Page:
It’s cool that there’s a bit of rage, finally, instead of  the usual apathy, and hopefully in ten-twenty years, this rage might actually accomplish something. Meanwhile, as ever, the fundies can do what they wanna.

(1) There are also the regular, non-Catholic scouts so.

(2) I would have, but I’m observing this stuff from a safe distance, you see.

(3) It would perhaps be useful to point out that the Polish “normal” might be vastly different from what you’ve grown accustomed to classify as “normal”, JSYK.

(4) The Polish people like to swear a lot to show the sincerity and depth of their feelings. Also, in Polish the above sentences would display much more variation of profanity, respectively:

Co do kurwy nędzy robi kurwa pierdolony krzyż przed jebany pałacem kurwa prezydenckim? Żesz kurwa jego pierdolona.

Do kurwy nędzy, świeckie kurwa państwo.

Guys, I turned the diacritics on just for you. This is serious stuff.

(5) I think the time has come to finally say it: fucking scouts.

(6) Fucking scouts.

(7) Fucking scouts.

(8) Fucking late to be self-conscious now.

(9) Constitutional lawyers say he will most likely lose, because Polish law sucks like that, so it’s mostly about making a gesture.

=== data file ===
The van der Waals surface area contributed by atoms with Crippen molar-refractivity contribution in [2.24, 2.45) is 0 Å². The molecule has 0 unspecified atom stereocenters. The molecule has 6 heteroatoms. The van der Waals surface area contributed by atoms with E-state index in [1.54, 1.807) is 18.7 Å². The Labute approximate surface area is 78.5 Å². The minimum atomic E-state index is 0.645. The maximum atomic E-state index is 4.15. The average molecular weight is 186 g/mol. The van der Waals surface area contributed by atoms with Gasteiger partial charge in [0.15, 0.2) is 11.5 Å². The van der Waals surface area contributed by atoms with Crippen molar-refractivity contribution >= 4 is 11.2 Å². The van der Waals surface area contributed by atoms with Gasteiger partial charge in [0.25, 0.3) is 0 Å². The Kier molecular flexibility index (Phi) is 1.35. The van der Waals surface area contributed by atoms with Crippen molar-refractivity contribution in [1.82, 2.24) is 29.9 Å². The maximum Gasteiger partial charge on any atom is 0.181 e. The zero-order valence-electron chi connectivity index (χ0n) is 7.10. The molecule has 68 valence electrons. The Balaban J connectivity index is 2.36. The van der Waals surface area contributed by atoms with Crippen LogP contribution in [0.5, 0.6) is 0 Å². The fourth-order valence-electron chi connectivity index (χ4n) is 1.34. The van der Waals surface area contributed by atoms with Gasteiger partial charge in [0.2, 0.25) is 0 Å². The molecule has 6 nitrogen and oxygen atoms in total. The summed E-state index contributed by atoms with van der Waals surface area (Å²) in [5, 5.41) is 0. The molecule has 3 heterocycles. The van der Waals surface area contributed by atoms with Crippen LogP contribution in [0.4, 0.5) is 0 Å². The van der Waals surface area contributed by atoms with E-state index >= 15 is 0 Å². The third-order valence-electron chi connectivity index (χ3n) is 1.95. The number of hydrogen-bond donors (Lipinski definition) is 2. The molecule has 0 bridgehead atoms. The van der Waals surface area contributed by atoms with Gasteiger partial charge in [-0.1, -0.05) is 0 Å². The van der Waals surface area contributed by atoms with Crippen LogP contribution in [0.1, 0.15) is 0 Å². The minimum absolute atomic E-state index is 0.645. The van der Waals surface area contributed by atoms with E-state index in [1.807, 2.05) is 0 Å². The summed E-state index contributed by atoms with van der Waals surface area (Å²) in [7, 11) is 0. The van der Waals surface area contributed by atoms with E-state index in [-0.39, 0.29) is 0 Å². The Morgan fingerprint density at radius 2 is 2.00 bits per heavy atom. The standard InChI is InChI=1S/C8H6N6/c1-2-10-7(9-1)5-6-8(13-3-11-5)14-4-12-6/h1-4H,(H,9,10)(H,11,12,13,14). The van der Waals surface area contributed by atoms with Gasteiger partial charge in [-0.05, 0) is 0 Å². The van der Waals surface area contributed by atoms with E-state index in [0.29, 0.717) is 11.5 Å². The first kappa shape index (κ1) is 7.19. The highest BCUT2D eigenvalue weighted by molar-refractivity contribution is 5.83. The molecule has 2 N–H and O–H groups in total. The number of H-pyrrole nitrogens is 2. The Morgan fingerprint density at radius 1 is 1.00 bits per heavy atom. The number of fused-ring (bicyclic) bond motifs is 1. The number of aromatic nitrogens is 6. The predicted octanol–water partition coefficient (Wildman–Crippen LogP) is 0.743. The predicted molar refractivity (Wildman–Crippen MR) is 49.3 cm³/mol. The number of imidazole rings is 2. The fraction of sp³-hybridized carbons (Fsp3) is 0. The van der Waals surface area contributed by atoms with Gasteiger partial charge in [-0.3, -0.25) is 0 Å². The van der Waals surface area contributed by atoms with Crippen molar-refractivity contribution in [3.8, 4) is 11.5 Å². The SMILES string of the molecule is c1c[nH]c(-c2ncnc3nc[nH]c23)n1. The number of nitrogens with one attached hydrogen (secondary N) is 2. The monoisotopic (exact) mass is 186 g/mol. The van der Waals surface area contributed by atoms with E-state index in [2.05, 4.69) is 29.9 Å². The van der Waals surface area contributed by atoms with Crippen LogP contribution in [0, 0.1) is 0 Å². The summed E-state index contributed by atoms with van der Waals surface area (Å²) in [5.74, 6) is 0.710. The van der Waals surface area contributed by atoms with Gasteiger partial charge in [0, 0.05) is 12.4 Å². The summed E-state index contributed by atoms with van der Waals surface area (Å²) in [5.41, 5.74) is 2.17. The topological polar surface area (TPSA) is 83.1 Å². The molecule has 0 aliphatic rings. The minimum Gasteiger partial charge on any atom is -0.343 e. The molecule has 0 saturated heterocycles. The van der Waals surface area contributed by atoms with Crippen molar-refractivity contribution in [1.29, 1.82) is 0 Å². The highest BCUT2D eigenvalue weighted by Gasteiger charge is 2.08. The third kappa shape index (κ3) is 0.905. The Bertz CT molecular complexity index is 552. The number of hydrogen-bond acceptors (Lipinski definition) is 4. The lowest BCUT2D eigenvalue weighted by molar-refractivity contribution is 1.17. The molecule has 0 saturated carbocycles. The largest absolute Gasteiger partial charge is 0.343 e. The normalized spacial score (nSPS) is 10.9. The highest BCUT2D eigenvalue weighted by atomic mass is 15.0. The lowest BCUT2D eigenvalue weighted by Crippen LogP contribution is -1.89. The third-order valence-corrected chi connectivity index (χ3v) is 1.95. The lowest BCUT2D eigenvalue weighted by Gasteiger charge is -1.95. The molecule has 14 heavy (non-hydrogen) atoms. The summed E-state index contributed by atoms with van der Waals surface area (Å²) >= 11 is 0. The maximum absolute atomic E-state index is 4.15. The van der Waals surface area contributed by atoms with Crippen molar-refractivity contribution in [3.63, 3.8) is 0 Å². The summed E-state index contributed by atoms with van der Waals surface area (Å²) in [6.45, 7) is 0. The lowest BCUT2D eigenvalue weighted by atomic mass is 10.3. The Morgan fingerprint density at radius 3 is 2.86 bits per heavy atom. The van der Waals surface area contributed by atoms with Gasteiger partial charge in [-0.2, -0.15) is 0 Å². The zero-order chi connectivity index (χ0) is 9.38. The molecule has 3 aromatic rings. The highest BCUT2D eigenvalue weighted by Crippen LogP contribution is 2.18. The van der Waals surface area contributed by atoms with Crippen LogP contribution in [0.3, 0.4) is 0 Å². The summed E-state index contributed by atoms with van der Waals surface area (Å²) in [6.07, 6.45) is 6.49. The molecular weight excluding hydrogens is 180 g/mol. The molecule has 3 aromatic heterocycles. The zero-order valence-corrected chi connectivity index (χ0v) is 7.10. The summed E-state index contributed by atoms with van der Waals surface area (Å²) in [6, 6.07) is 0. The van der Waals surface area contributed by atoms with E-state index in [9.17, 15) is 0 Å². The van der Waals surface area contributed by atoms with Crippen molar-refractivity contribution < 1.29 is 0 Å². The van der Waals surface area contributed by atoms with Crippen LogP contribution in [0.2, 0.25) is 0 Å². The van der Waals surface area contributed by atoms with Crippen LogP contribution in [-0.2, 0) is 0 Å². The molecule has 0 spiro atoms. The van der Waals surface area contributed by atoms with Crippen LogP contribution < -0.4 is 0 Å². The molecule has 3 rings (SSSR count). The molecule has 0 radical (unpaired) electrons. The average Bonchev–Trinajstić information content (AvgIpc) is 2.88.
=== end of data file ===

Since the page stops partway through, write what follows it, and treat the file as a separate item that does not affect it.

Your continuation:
Fundamentalists from religions that place an emphasis on the correct interpretation of a revelation in the form of a holy text tend to claim not only that their interpretation is the only correct one – but that their interpretation is the correct one because it’s literal, doesn’t involve any metaphorical readings and sophistry(1).

Very often those claims of literalism are taken at face value in the discourse about religion, usually not by scholars, by but activists, journalists and atheist bloggers.

This uncritical reception of facts provided by parties who are by no means objective, neutral participants in the discourse about religion – namely, the fundamentalists themselves – constitutes a deeply flawed approach to understanding the phenomenon of fundamentalism, and to fighting it.

1) Fudamentalists are selecting the parts of their holy texts they want to interpret “literally”; those parts usually support their anti-modern, absolutist, Manicheist, xenophobic stance. Have you ever heard of a Christian fundamentalist sect that chose to interpret Matthew 22, 37 literally?:

You shall love your neighbor as yourself.

There is no such fundamentalist sect. Quite the opposite, the fundamentalist sects will engage in all sorts of spurious sophistry to metaphorically explain this bit of the Bible away so that it doesn’t seem to be in contradiction with their plans of eliminating sexual minorities and subjugating women.